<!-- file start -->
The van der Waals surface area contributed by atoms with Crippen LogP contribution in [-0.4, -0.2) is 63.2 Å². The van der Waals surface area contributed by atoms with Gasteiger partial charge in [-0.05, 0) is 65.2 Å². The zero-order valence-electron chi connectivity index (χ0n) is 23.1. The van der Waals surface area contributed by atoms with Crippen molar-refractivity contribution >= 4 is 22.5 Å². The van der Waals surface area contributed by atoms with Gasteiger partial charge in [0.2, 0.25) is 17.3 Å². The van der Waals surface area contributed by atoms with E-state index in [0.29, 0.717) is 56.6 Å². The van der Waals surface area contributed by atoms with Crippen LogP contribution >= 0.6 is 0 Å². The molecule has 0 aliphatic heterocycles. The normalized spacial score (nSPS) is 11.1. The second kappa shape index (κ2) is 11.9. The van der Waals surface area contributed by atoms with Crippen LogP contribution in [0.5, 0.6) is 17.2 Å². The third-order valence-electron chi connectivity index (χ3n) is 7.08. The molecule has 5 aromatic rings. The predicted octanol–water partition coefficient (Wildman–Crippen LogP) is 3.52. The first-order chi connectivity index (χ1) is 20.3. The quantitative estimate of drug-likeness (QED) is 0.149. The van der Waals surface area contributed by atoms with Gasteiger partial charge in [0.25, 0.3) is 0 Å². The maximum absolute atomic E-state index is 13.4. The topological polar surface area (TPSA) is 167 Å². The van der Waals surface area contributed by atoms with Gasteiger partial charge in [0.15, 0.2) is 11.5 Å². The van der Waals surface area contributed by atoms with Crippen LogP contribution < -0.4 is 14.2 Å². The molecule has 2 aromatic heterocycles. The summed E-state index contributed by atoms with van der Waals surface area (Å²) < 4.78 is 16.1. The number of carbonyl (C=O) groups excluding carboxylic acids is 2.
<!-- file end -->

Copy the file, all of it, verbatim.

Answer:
The van der Waals surface area contributed by atoms with Crippen LogP contribution in [-0.4, -0.2) is 63.2 Å². The van der Waals surface area contributed by atoms with Gasteiger partial charge in [-0.05, 0) is 65.2 Å². The zero-order valence-electron chi connectivity index (χ0n) is 23.1. The van der Waals surface area contributed by atoms with Crippen molar-refractivity contribution >= 4 is 22.5 Å². The van der Waals surface area contributed by atoms with Gasteiger partial charge in [0.2, 0.25) is 17.3 Å². The van der Waals surface area contributed by atoms with E-state index in [0.29, 0.717) is 56.6 Å². The van der Waals surface area contributed by atoms with Crippen LogP contribution >= 0.6 is 0 Å². The molecule has 0 aliphatic heterocycles. The normalized spacial score (nSPS) is 11.1. The second kappa shape index (κ2) is 11.9. The van der Waals surface area contributed by atoms with Crippen LogP contribution in [0.5, 0.6) is 17.2 Å². The third-order valence-electron chi connectivity index (χ3n) is 7.08. The molecule has 5 aromatic rings. The predicted octanol–water partition coefficient (Wildman–Crippen LogP) is 3.52. The first-order chi connectivity index (χ1) is 20.3. The quantitative estimate of drug-likeness (QED) is 0.149. The van der Waals surface area contributed by atoms with Gasteiger partial charge in [0.25, 0.3) is 0 Å². The maximum absolute atomic E-state index is 13.4. The topological polar surface area (TPSA) is 167 Å². The van der Waals surface area contributed by atoms with Gasteiger partial charge in [0.15, 0.2) is 11.5 Å². The van der Waals surface area contributed by atoms with Crippen LogP contribution < -0.4 is 14.2 Å². The molecule has 2 aromatic heterocycles. The summed E-state index contributed by atoms with van der Waals surface area (Å²) < 4.78 is 16.1. The number of carbonyl (C=O) groups excluding carboxylic acids is 2.